For the full article, click here: http://www.sify.com/finance/president-urged-to-stop-liquor-sales-on-government-premises-news-default-lbflEnhaidd.html
February 17, 2011 View comments
NAPLES — Nobody would have dreamed a population explosion of children in Collier County during the past five years.
The recession did not mean families packed up after the jobs dried up.
The number of children living in Collier increased from nearly 55,000 in 2005 to more than 80,000 last year, according to a study commissioned by the Naples Children and Education Foundation (NCEF), sponsors of the annual Naples Winter Wine Festival.
For the full article (with photos and video), click here: http://www.naplesnews.com/news/2011/jan/22/naples-winter-wine-festival-children-needs-study/
February 16, 2011 View comments
Miami Wine Festival Director, Lyn Farmer, tapped 20 of South Florida’s top sommeliers to put their palates and purple tongues to work for a good cause by participating in the “Best in Glass” competition, which was dedicated to judging some of the “best of the best” by-the-glass wine selections and a ramp up for United Way’s Miami Wine and Food Festival.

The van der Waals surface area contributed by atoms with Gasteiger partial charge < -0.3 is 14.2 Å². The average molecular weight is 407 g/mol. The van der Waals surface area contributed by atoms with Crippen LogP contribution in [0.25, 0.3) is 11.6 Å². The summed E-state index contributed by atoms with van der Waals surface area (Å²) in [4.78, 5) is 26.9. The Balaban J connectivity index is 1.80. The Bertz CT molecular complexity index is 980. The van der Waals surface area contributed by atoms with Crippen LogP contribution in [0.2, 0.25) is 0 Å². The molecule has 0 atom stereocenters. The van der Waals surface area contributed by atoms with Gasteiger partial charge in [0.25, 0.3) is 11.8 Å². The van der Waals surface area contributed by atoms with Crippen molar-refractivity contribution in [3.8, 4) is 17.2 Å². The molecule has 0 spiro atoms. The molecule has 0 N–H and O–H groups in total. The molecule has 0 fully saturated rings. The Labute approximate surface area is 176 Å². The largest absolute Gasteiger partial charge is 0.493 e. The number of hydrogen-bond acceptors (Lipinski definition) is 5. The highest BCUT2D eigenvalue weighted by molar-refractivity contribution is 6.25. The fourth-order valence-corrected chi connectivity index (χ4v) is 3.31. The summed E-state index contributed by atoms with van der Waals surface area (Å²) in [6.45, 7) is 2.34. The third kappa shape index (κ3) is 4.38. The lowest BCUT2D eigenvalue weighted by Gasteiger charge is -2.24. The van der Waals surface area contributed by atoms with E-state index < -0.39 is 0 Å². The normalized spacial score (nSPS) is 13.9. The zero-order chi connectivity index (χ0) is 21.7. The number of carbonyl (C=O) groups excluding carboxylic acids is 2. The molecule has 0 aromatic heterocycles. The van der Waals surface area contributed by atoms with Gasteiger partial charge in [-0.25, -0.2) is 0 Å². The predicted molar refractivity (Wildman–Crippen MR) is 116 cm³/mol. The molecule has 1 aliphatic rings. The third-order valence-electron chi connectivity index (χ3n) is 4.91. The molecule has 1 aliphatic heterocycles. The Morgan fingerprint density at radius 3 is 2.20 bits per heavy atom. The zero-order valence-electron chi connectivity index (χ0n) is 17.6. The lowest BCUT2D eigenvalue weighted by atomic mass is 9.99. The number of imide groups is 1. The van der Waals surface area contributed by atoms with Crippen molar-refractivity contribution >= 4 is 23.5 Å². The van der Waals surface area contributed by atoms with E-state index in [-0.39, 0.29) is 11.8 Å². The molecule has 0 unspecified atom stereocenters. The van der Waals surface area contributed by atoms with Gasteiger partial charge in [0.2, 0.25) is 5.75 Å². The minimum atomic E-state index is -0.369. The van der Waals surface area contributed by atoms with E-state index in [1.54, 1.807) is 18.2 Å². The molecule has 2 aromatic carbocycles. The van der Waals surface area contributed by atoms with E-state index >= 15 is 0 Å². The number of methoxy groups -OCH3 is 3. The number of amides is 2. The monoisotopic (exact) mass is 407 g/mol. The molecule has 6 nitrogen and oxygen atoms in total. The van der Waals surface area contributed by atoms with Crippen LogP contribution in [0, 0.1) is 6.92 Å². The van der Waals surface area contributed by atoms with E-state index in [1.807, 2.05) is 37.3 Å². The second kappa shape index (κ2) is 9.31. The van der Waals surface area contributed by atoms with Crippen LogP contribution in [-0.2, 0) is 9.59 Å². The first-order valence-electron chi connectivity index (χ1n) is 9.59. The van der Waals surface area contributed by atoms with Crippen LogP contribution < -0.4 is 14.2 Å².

A panel of ten judged 235 wines in Miami-Dade College’s new Culinary Institute, a state-of-the-art facility due to launch later this year. Thirty-four of them won gold medals and everyone in town will have the chance to taste the medal-winning wines at a local eatery between March 15 and April 15, the official “Best in Glass Month.”
For the full article, click here: http://blogs.miaminewtimes.com/shortorder/2011/01/sofla_top_somms_judge_united_w.php
February 16, 2011 View comments
It may be located out of town but this year’s main benefactor of the Katikati Avocado Food and Wine Festival (to be held this Saturday) has helped many locals feel comfort when enduring cancer treatment in Hamilton.
Each year, organisers usually select a local community organisation to benefit from the proceeds raised by the popular festival – but this time round Bruce Robinson, spokesman for the festival, said that the new Lions Cancer Lodge was a fitting recipient. “Everybody knows someone who has suffered from cancer,” he said.